It should have been a triumph that would revive Kenya’s status as a favourite with foreign investors. Instead, the country’s long-awaited debut on the sovereign bond market has become entangled in a decade-old corruption scandal.
Eight years ago, Uhuru Kenyatta – now Kenyan president but then just an opposition lawmaker – led the parliamentary accounts committee investigating what became known as the “Anglo Leasing” scandal. The committee looked into a series of 18 grossly overpriced security contracts with ghost companies worth a combined $770m, and branded them “a scam”.
Last month, however, Mr Kenyatta authorised $16.4m in payments to two of the 18 companies involved to settle court rulings that had gone against the Kenyan government after the issue resurfaced in London and Geneva.
Although the president’s office said the payments were “painful” for Mr Kenyatta, it said failing to honour Kenya’s commercial debts – even those relating to “fraudulent transactions” – put the economy at risk by potentially holding up the launch of the sovereign bond worth up to $2bn . The bond is key to help grow Kenya’s economy by building infrastructure and is also needed to repay a $600m loan taken out two years ago with a syndicate of international banks.
The payments to the “Anglo Leasing” companies have already held back the launch of the bond by several months, forcing Kenya in May to sign an expensive 11th-hour deal to extend the maturity of the loan until mid-August.
Nairobi could have paid the $600m loan – underwritten by Citigroup, Standard Chartered and Standard Bank – immediately with its hard currency reserves, which stand at more than $6bn, but that would have hurt its international standing in the capital markets, bankers say.
Bankers and some investors say paying the “Anglo Leasing” companies was a good idea to avoid any legal battle scaring potential investors. Nonetheless, Fitch, the rating agency, says Nairobi could have legally issued the bond without paying the commercial debt – even its credit rating would have been unaffected.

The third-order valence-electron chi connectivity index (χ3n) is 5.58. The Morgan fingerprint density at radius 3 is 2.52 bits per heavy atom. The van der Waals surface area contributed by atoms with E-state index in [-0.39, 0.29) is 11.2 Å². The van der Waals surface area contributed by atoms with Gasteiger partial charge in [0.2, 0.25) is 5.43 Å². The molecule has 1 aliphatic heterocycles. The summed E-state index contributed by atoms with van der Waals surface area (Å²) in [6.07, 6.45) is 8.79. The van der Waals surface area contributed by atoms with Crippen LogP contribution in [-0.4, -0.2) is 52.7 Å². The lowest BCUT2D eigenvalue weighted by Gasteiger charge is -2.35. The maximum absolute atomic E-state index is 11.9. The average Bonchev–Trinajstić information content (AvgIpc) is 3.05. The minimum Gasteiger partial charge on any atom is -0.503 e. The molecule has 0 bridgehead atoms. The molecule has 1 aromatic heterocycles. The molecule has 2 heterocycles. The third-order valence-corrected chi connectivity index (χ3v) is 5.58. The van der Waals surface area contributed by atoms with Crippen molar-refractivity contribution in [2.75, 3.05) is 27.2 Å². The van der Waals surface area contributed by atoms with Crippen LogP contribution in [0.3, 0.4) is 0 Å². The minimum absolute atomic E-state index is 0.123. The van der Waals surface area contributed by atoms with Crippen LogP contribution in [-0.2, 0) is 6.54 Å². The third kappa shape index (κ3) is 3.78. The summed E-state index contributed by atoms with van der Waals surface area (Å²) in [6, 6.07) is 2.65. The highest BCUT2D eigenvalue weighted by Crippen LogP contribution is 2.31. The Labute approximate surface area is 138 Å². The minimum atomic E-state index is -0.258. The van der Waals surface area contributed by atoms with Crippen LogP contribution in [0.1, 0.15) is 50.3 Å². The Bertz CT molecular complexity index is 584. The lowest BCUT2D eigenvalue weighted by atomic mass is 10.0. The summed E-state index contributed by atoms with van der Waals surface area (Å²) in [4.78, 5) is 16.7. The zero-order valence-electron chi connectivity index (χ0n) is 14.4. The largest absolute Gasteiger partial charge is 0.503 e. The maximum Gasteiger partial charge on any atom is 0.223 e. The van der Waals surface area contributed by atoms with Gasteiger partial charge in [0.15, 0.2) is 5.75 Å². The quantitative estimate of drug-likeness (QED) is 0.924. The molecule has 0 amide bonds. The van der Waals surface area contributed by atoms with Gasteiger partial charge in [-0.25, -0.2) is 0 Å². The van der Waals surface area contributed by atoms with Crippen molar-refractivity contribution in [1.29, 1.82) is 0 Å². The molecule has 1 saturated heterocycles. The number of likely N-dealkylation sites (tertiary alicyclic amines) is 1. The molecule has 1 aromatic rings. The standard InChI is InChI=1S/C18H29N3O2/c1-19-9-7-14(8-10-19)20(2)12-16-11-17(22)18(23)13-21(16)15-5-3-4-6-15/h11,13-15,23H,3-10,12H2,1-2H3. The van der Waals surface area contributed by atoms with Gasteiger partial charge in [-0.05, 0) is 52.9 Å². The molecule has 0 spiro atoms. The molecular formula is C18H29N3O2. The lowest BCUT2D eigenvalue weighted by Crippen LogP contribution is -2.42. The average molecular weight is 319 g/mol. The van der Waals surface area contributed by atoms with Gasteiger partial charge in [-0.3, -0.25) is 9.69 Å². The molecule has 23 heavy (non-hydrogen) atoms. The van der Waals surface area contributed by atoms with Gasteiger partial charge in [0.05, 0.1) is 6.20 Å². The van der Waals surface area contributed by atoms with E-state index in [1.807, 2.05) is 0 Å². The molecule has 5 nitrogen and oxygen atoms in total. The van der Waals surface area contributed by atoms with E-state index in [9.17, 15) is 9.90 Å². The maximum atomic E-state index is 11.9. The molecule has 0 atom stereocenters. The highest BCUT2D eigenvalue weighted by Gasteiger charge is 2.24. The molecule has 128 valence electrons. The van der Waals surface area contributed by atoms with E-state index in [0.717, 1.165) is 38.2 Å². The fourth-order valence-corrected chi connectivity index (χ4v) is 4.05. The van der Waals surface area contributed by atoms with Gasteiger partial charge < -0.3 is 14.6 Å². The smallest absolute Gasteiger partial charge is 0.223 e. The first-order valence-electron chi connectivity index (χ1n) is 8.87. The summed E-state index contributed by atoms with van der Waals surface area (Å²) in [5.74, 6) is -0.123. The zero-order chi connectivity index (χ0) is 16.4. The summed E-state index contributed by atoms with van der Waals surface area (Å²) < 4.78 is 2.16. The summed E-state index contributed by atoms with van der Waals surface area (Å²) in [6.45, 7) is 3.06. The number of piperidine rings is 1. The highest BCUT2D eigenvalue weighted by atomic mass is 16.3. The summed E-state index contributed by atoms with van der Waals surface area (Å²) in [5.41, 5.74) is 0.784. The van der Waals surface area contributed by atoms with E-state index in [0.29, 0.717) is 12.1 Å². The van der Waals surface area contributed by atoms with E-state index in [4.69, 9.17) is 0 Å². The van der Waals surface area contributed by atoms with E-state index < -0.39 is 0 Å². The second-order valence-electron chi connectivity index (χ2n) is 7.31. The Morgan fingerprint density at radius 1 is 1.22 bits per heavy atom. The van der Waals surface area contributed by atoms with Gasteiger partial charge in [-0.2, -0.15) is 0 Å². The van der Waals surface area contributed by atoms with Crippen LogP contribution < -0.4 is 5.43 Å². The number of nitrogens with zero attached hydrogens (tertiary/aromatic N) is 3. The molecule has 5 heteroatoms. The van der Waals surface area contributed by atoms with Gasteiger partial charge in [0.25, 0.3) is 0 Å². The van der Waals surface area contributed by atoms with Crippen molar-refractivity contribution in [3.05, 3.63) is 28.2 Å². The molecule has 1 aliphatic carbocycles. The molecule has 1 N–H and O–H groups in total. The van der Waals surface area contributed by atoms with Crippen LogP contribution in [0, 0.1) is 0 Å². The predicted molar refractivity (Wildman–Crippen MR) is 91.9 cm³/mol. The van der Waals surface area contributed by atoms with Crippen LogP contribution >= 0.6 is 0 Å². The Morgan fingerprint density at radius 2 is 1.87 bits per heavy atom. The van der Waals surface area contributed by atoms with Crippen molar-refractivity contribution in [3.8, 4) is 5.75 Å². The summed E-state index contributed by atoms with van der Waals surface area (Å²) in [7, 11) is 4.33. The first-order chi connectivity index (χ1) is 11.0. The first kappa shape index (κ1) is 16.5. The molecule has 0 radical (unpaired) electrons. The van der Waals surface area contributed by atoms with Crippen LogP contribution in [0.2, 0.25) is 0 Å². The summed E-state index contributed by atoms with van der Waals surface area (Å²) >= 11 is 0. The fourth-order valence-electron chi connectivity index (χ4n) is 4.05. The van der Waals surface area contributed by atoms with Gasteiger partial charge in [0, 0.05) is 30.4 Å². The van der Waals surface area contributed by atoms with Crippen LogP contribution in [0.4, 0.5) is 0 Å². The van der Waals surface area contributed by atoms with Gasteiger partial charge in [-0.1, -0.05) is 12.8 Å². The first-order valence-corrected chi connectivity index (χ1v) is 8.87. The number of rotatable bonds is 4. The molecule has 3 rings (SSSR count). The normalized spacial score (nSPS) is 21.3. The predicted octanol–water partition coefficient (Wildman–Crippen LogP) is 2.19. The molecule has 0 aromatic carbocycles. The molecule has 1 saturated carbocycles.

The presidency justified the payments, explaining that to do otherwise would “irreparably injure Kenya’s reputation”. But John Githongo, the corruption-busting official who first exposed the “Anglo Leasing” scandal and later fled the country, says Kenya’s reputation was irreparably damaged long ago.
“We are going to have to pay off a bunch of ghosts [companies] so we can borrow more money that we might end up giving to another bunch of ghosts,” he says in an interview. “There is no precedent for such a borrowing [as the sovereign bond] being spent on the right stuff in Kenyan history,” he adds.
The government’s supporters say it would have been unthinkable not to pay the court-sanctioned debts, which were accruing $1m in interest a year. “It is very important that this [bond] issue goes well with no legal hindrances and no risk of an injunction,” says an international official.
Investors have been lining up for months to take a chunk of the maiden bond of east Africa’s top economy, attracted by the prospect of high yields. If the interest holds – and bankers and potential investors say the signs are positive – Kenya would be able to raise the funds at relatively affordable rates.
But the saga is a powerful reminder of the dangers of investing in African frontier markets such as Kenya, where the political risks are elevated and often unappreciated by foreign investors and scandals regularly expose state weakness.
“The eurobond is still very nicely anticipated but it [the Anglo Leasing affair] is politically toxic,” says one investor.